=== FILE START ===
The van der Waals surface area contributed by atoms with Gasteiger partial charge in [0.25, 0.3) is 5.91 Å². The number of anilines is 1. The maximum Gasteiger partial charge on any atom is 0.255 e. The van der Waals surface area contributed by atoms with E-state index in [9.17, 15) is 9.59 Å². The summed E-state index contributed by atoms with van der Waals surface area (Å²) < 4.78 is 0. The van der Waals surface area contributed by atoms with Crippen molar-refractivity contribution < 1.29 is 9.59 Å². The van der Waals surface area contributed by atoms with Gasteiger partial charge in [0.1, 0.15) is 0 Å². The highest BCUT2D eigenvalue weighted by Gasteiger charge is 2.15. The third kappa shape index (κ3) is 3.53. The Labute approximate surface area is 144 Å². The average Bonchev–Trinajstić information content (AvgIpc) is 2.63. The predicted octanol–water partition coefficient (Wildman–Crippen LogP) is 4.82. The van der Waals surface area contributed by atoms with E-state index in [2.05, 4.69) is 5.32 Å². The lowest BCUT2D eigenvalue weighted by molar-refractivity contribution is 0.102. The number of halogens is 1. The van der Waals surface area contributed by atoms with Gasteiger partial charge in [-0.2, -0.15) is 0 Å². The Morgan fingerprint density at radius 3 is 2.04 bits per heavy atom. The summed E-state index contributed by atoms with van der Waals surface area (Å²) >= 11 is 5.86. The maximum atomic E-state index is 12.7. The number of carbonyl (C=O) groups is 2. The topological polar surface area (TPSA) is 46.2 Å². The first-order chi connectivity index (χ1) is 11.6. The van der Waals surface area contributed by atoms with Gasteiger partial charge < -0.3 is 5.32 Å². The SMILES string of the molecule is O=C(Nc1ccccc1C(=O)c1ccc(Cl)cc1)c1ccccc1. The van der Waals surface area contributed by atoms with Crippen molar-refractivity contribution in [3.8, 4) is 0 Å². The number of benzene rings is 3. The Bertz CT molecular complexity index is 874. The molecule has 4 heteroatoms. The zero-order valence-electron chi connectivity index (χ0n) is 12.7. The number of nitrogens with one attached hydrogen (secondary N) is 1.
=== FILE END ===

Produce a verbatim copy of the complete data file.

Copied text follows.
The van der Waals surface area contributed by atoms with Gasteiger partial charge in [0.25, 0.3) is 5.91 Å². The number of anilines is 1. The maximum Gasteiger partial charge on any atom is 0.255 e. The van der Waals surface area contributed by atoms with E-state index in [9.17, 15) is 9.59 Å². The summed E-state index contributed by atoms with van der Waals surface area (Å²) < 4.78 is 0. The van der Waals surface area contributed by atoms with Crippen molar-refractivity contribution < 1.29 is 9.59 Å². The van der Waals surface area contributed by atoms with Gasteiger partial charge in [0.1, 0.15) is 0 Å². The highest BCUT2D eigenvalue weighted by Gasteiger charge is 2.15. The third kappa shape index (κ3) is 3.53. The Labute approximate surface area is 144 Å². The average Bonchev–Trinajstić information content (AvgIpc) is 2.63. The predicted octanol–water partition coefficient (Wildman–Crippen LogP) is 4.82. The van der Waals surface area contributed by atoms with E-state index in [2.05, 4.69) is 5.32 Å². The lowest BCUT2D eigenvalue weighted by molar-refractivity contribution is 0.102. The number of halogens is 1. The van der Waals surface area contributed by atoms with Gasteiger partial charge in [-0.2, -0.15) is 0 Å². The Morgan fingerprint density at radius 3 is 2.04 bits per heavy atom. The summed E-state index contributed by atoms with van der Waals surface area (Å²) >= 11 is 5.86. The maximum atomic E-state index is 12.7. The number of carbonyl (C=O) groups is 2. The topological polar surface area (TPSA) is 46.2 Å². The first-order chi connectivity index (χ1) is 11.6. The van der Waals surface area contributed by atoms with Gasteiger partial charge < -0.3 is 5.32 Å². The SMILES string of the molecule is O=C(Nc1ccccc1C(=O)c1ccc(Cl)cc1)c1ccccc1. The van der Waals surface area contributed by atoms with Crippen molar-refractivity contribution in [3.8, 4) is 0 Å². The number of benzene rings is 3. The Bertz CT molecular complexity index is 874. The molecule has 4 heteroatoms. The zero-order valence-electron chi connectivity index (χ0n) is 12.7. The number of nitrogens with one attached hydrogen (secondary N) is 1.